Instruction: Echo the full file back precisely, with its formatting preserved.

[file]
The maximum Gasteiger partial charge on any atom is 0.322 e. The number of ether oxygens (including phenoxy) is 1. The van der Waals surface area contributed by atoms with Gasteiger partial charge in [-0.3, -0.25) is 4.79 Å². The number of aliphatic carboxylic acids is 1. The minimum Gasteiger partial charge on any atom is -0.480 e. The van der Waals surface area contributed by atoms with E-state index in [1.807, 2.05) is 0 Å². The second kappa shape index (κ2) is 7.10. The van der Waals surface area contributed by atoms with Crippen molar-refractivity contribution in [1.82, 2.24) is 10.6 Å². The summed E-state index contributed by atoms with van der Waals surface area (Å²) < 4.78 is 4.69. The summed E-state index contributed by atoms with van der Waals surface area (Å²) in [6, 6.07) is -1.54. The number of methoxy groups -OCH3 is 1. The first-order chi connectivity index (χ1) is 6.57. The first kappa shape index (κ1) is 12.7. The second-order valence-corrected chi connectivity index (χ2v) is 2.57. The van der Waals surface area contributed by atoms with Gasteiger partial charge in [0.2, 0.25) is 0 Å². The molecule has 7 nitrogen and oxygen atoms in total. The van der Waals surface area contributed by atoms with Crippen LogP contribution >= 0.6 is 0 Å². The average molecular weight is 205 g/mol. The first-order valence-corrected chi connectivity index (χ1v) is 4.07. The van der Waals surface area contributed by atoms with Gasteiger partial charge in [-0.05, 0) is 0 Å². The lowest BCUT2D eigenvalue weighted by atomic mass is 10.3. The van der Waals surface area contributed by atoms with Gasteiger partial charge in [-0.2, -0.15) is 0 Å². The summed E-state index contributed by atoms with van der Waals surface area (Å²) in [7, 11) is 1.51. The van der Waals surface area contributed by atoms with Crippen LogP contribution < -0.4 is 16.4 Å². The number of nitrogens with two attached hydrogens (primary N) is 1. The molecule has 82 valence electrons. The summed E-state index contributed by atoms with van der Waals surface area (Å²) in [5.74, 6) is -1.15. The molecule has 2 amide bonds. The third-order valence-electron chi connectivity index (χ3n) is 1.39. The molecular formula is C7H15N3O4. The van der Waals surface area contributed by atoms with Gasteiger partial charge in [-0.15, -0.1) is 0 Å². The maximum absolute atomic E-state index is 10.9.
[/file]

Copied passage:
The maximum Gasteiger partial charge on any atom is 0.322 e. The number of ether oxygens (including phenoxy) is 1. The van der Waals surface area contributed by atoms with Gasteiger partial charge in [-0.3, -0.25) is 4.79 Å². The number of aliphatic carboxylic acids is 1. The minimum Gasteiger partial charge on any atom is -0.480 e. The van der Waals surface area contributed by atoms with E-state index in [1.807, 2.05) is 0 Å². The second kappa shape index (κ2) is 7.10. The van der Waals surface area contributed by atoms with Crippen molar-refractivity contribution in [1.82, 2.24) is 10.6 Å². The summed E-state index contributed by atoms with van der Waals surface area (Å²) < 4.78 is 4.69. The summed E-state index contributed by atoms with van der Waals surface area (Å²) in [6, 6.07) is -1.54. The number of methoxy groups -OCH3 is 1. The first-order chi connectivity index (χ1) is 6.57. The first kappa shape index (κ1) is 12.7. The second-order valence-corrected chi connectivity index (χ2v) is 2.57. The van der Waals surface area contributed by atoms with Gasteiger partial charge in [0.2, 0.25) is 0 Å². The molecule has 7 nitrogen and oxygen atoms in total. The van der Waals surface area contributed by atoms with Crippen LogP contribution >= 0.6 is 0 Å². The average molecular weight is 205 g/mol. The first-order valence-corrected chi connectivity index (χ1v) is 4.07. The van der Waals surface area contributed by atoms with Gasteiger partial charge in [-0.05, 0) is 0 Å². The lowest BCUT2D eigenvalue weighted by atomic mass is 10.3. The van der Waals surface area contributed by atoms with Gasteiger partial charge in [-0.2, -0.15) is 0 Å². The summed E-state index contributed by atoms with van der Waals surface area (Å²) in [7, 11) is 1.51. The van der Waals surface area contributed by atoms with Crippen LogP contribution < -0.4 is 16.4 Å². The number of nitrogens with two attached hydrogens (primary N) is 1. The molecule has 82 valence electrons. The summed E-state index contributed by atoms with van der Waals surface area (Å²) in [5.74, 6) is -1.15. The molecule has 2 amide bonds. The third-order valence-electron chi connectivity index (χ3n) is 1.39. The molecular formula is C7H15N3O4. The van der Waals surface area contributed by atoms with Gasteiger partial charge in [-0.15, -0.1) is 0 Å². The maximum absolute atomic E-state index is 10.9.